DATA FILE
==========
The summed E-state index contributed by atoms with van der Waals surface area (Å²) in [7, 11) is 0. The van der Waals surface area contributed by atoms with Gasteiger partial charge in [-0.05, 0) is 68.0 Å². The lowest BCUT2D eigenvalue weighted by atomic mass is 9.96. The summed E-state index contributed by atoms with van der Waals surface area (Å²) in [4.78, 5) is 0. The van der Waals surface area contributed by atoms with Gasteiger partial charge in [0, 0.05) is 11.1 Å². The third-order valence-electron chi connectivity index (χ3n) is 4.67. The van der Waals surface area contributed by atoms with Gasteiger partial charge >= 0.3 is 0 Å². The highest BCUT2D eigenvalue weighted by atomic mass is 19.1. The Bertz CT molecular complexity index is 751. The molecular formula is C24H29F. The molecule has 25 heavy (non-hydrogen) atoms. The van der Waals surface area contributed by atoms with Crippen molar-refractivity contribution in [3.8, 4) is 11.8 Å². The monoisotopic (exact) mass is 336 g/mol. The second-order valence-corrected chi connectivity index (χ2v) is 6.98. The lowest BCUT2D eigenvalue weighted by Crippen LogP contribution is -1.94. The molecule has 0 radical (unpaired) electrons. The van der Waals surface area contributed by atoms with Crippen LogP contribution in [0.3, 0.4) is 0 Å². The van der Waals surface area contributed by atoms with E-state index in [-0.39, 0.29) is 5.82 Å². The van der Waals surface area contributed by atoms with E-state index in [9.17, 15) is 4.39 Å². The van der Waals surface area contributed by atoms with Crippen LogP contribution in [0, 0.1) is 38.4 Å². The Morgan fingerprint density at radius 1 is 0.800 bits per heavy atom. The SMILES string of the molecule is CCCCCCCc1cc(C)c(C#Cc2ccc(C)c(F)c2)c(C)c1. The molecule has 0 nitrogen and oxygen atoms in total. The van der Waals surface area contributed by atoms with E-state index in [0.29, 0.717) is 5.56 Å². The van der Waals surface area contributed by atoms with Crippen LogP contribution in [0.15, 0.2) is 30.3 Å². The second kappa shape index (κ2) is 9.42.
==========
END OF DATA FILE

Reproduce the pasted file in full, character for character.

The summed E-state index contributed by atoms with van der Waals surface area (Å²) in [7, 11) is 0. The van der Waals surface area contributed by atoms with Gasteiger partial charge in [-0.05, 0) is 68.0 Å². The lowest BCUT2D eigenvalue weighted by atomic mass is 9.96. The summed E-state index contributed by atoms with van der Waals surface area (Å²) in [4.78, 5) is 0. The van der Waals surface area contributed by atoms with Gasteiger partial charge in [0, 0.05) is 11.1 Å². The third-order valence-electron chi connectivity index (χ3n) is 4.67. The van der Waals surface area contributed by atoms with Gasteiger partial charge >= 0.3 is 0 Å². The highest BCUT2D eigenvalue weighted by atomic mass is 19.1. The Bertz CT molecular complexity index is 751. The molecular formula is C24H29F. The molecule has 25 heavy (non-hydrogen) atoms. The van der Waals surface area contributed by atoms with Crippen molar-refractivity contribution in [3.8, 4) is 11.8 Å². The monoisotopic (exact) mass is 336 g/mol. The second-order valence-corrected chi connectivity index (χ2v) is 6.98. The lowest BCUT2D eigenvalue weighted by Crippen LogP contribution is -1.94. The molecule has 0 radical (unpaired) electrons. The van der Waals surface area contributed by atoms with Crippen LogP contribution in [0.3, 0.4) is 0 Å². The van der Waals surface area contributed by atoms with E-state index in [-0.39, 0.29) is 5.82 Å². The van der Waals surface area contributed by atoms with E-state index in [9.17, 15) is 4.39 Å². The van der Waals surface area contributed by atoms with Crippen LogP contribution in [0, 0.1) is 38.4 Å². The Morgan fingerprint density at radius 1 is 0.800 bits per heavy atom. The SMILES string of the molecule is CCCCCCCc1cc(C)c(C#Cc2ccc(C)c(F)c2)c(C)c1. The molecule has 0 nitrogen and oxygen atoms in total. The van der Waals surface area contributed by atoms with E-state index in [0.29, 0.717) is 5.56 Å². The van der Waals surface area contributed by atoms with Crippen LogP contribution in [0.15, 0.2) is 30.3 Å². The second kappa shape index (κ2) is 9.42.